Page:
Sweeping changes are likely coming to sage grouse habitat in Oregon and across the West, following a long-anticipated announcement from the U.S. Department of the Interior.
On Thursday, the U.S. Bureau of Land Management announced that it is seeking input on its plans to amend management plans for the birds across 10 Western states, including Oregon. The agency will soon publish a notice of intent in the Federal Register, the next step in a public process that would change the way the greater sage grouse is protected.
Advocates for the oil and natural gas industry praised the changes, but conservation organizations in Central Oregon and beyond expressed concern that the changes could roll back protections for the embattled birds.
“This is essentially a giant redo button,” said Dan Morse, conservation director for the Bend-based Oregon Natural Desert Association.
In Oregon and across the West, the greater sage grouse, a ground-dwelling bird known for its vocal, elaborate mating rituals, has been a point of contention between conservationists and the energy industry for years.
The bird, which uses the sagebrush plains of Central and Eastern Oregon to feed and mate, was considered for protection under the Endangered Species Act. The U.S. Fish and Wildlife Service declined to list the species in 2015. Since then, the federal government has used habitat management plans — federal plans established by former Interior Secretary Sally Jewell after extensive discussions with state governments and other stakeholders — to manage sage grouse across the Western United States.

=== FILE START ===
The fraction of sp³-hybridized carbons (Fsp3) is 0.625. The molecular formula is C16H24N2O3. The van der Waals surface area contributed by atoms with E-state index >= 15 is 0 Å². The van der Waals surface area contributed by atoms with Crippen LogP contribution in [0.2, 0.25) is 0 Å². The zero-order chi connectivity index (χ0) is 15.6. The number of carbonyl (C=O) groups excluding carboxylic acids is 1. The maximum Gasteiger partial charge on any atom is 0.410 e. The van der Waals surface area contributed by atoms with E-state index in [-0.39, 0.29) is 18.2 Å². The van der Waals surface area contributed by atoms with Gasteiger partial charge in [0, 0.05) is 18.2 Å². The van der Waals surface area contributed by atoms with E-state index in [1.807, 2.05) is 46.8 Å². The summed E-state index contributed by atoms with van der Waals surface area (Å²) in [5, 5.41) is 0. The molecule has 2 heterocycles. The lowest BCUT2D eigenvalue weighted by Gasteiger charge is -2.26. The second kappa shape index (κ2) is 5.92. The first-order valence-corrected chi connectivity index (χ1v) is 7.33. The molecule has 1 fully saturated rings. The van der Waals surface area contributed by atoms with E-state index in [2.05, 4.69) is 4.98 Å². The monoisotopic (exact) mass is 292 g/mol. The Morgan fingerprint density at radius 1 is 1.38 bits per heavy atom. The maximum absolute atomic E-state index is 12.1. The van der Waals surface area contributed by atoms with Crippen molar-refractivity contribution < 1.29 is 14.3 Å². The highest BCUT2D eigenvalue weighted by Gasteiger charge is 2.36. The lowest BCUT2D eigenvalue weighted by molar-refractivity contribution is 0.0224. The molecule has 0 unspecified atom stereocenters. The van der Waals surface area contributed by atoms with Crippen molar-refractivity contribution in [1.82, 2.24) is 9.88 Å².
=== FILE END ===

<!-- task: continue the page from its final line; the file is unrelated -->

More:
However, those plans, never popular with oil and natural gas interests, will likely see significant changes as the process moves forward. Kathleen Sgamma, president of the Western Energy Alliance, which represents the oil and gas industry in the region, said the organization has had its eye on revisiting the plans since President Trump was elected in November.
“They ignored input at every step of the way,” Sgamma said of the prior administration.
Morse said the birds require a variety of habitat types, from areas with green vegetation where young sage grouse can eat safely, to areas with less plant life where the birds can set up elaborate courtship rituals known as leks.
A separate BLM announcement declared the agency had withdrawn protections from 10 million acres of prime sage grouse habitat, which Morse described as an outgrowth of the federal government’s attempt to chip away at various habitats that the birds require.
“You can’t expect a house to function if you cut the living room in half and throw it away,” Morse said.
Erik Molvar, president of the Western Watersheds Project, a nonprofit environmental conservation group based in Idaho, described the announcement as a further attempt to place public land in the hands of private interests, alongside the Department of the Interior’s review of national monuments across the Western United States. He added that a potential reduction in protected land would harm mule deer and elk populations in the region, as well as push the sage grouse closer to the brink.
“Sage grouse populations are already heading toward extinction in many parts of the country,” Molvar said.
However, Sgamma said these concerns are overblown. A 2015 report from the Western Association of Fish and Wildlife Agencies estimated the minimum breeding population for the species at around 425,000.
“They’re not about to be wiped off the face of the earth,” Sgamma said.
Once the Bureau of Land Management’s notice is sent to the register, members of the public will have 45 days to submit written comments. The date and location of any scoping meetings will be announced at least 15 days in advance, according to the federal agency.
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